The walk with Pedro began along the road. Almost immediately we found a pair of Cuban Pygmy-owls and, after some effort, a pair of Giant Kingbirds. We then tried for Fernandina’s Flicker but failed but did get a Cuban Screech-owl in its nest-hole, two Northern Jacanas and a perched Cuban Parrot. In one small bush were a Northern Parula, a Black-and-white Warbler and a Black-throated Blue Warbler - all males. To us Brits this was mind-boggling.

14530-Pedro-400.JPG (54665 bytes) Pedro Regalado

An excellent birder, ornithologist and artist. (Also makes a great cup of tea!)

Pictured outside his home at Najasa.  Pedro plans to move house fairly soon, so don't expect to just call in on him as we did.   However you should be able to contact him at :-

Post: Apartado postal No 161,
Camaguey 1, CP 70100, Cuba.

Email: gracielala@hlg.tel.eteosa.cu or Luli@ccness.com

We left Pedro after a very welcome cup of Tetley’s tea, to begin what turned out to be a very tedious drive. The Footprint guide gave several possible hotels on our way back to Holguin. The first was just outside Guaimaro. This turned out to be a dump so we drove on. The second was just west of Las Tunas. It was signposted from the road but appeared not to exist. We drove on again. Our next port of call was Puerto Padre on the north coast. This was OK as we had the morning for some birding before we drove to Holguin and the plane home. According to the Footprint Guide the Villa Covarrubias was west of Puerto Padre but it omitted to say it was 80 km west by road! We arrived in the town after dark, discovered the hideous truth about the location of the hotel and eventually ended up in a Casa Particular. Unfortunately we didn’t have enough money to pay for it and had to part pay in sterling.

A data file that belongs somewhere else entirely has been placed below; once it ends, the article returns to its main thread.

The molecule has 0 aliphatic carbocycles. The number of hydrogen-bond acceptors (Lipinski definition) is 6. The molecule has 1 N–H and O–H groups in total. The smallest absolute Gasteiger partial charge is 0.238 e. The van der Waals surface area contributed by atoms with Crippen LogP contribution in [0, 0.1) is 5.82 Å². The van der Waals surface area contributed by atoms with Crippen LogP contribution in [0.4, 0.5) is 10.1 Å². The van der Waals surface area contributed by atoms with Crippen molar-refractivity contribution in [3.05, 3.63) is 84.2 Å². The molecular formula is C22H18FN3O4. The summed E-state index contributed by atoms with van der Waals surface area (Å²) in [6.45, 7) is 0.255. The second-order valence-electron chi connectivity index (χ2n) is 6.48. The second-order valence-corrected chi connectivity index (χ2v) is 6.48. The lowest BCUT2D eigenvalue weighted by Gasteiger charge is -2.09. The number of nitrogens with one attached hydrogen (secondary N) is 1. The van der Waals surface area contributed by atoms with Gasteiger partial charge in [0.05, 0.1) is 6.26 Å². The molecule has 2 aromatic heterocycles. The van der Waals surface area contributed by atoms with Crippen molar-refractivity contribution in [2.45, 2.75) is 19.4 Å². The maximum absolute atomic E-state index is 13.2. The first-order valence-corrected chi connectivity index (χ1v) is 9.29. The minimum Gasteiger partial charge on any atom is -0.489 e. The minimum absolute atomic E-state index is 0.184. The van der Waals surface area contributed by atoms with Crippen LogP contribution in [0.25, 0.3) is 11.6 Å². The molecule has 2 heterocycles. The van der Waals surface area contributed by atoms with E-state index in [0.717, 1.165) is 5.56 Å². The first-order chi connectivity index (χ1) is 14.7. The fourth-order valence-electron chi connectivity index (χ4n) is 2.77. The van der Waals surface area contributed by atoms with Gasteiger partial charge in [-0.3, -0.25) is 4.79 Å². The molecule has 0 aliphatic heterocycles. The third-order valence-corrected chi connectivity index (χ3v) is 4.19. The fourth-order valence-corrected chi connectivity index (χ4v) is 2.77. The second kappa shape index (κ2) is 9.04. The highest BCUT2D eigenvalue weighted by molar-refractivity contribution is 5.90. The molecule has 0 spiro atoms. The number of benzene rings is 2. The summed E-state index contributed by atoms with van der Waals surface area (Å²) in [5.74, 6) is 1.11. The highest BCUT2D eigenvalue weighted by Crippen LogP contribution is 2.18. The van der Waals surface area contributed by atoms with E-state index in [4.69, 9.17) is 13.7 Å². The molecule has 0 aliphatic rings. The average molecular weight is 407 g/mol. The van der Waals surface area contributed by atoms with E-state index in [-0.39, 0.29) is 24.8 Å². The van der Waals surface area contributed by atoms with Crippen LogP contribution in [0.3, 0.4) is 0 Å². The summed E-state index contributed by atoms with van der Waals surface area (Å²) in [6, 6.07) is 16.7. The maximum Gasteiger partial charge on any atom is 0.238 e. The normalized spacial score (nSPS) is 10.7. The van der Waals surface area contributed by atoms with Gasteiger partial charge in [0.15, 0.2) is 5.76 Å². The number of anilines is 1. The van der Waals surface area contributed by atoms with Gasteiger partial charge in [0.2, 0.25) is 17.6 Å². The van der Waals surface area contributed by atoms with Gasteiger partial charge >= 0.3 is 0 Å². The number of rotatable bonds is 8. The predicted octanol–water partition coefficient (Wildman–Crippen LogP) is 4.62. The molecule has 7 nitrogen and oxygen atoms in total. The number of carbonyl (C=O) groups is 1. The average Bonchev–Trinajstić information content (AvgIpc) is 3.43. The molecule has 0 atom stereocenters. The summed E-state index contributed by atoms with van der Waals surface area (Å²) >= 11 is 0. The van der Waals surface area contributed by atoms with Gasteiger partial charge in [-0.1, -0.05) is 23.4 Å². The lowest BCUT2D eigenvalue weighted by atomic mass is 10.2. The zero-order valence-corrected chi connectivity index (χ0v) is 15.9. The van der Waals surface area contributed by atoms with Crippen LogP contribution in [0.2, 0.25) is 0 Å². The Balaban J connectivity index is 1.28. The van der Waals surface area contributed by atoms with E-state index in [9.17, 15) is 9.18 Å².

9 March 2005

Just east of Puerto Padre we stopped by a small stream and obtained Solitary Sandpiper, Least Sandpiper, 3 Semipalmated Sandpipers and 10 Chestnut Mannikins. We were looking for the road to Playa Uvero so we could do some seawatching but we took a wrong turning and ended up by a small reservoir which held 5 very close Snail Kites. Eventually we found the right road and managed a lone Magnificent Frigatebird. On the drive to Holguin we passed a large lake just north of the town which was not marked on the map. It held quite large numbers of birds - 40 American Coot, 25 Ruddy Ducks, 5 Ring-necked Ducks, and two Caspian Terns as well as the usual herons and egrets. After getting lost in Holguin we finally made it to the airport and had an uneventful flight home.